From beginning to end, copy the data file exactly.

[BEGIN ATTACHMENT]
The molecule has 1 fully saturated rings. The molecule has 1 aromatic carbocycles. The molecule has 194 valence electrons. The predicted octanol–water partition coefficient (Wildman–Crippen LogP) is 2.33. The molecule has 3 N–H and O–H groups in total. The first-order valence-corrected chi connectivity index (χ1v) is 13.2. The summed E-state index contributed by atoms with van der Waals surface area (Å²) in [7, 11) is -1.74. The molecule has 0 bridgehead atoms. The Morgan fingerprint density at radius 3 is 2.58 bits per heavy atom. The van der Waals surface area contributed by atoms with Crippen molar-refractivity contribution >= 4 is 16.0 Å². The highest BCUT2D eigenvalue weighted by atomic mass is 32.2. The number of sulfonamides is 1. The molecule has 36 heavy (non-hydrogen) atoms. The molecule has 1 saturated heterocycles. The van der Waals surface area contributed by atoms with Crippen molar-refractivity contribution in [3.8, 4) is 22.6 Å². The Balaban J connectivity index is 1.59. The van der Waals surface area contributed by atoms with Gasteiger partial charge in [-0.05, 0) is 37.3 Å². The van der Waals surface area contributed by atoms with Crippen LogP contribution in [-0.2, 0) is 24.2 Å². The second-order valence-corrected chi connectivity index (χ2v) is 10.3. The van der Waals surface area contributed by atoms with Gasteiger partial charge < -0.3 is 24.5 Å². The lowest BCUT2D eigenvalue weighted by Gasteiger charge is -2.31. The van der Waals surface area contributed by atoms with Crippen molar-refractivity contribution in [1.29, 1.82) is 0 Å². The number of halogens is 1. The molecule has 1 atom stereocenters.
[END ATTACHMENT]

The molecule has 1 fully saturated rings. The molecule has 1 aromatic carbocycles. The molecule has 194 valence electrons. The predicted octanol–water partition coefficient (Wildman–Crippen LogP) is 2.33. The molecule has 3 N–H and O–H groups in total. The first-order valence-corrected chi connectivity index (χ1v) is 13.2. The summed E-state index contributed by atoms with van der Waals surface area (Å²) in [7, 11) is -1.74. The molecule has 0 bridgehead atoms. The Morgan fingerprint density at radius 3 is 2.58 bits per heavy atom. The van der Waals surface area contributed by atoms with Crippen molar-refractivity contribution >= 4 is 16.0 Å². The highest BCUT2D eigenvalue weighted by atomic mass is 32.2. The number of sulfonamides is 1. The molecule has 36 heavy (non-hydrogen) atoms. The molecule has 1 saturated heterocycles. The van der Waals surface area contributed by atoms with Crippen molar-refractivity contribution in [3.8, 4) is 22.6 Å². The Balaban J connectivity index is 1.59. The van der Waals surface area contributed by atoms with Gasteiger partial charge in [-0.05, 0) is 37.3 Å². The van der Waals surface area contributed by atoms with Crippen LogP contribution in [-0.2, 0) is 24.2 Å². The second-order valence-corrected chi connectivity index (χ2v) is 10.3. The van der Waals surface area contributed by atoms with Gasteiger partial charge < -0.3 is 24.5 Å². The lowest BCUT2D eigenvalue weighted by Gasteiger charge is -2.31. The van der Waals surface area contributed by atoms with Crippen molar-refractivity contribution in [1.29, 1.82) is 0 Å². The number of halogens is 1. The molecule has 1 atom stereocenters.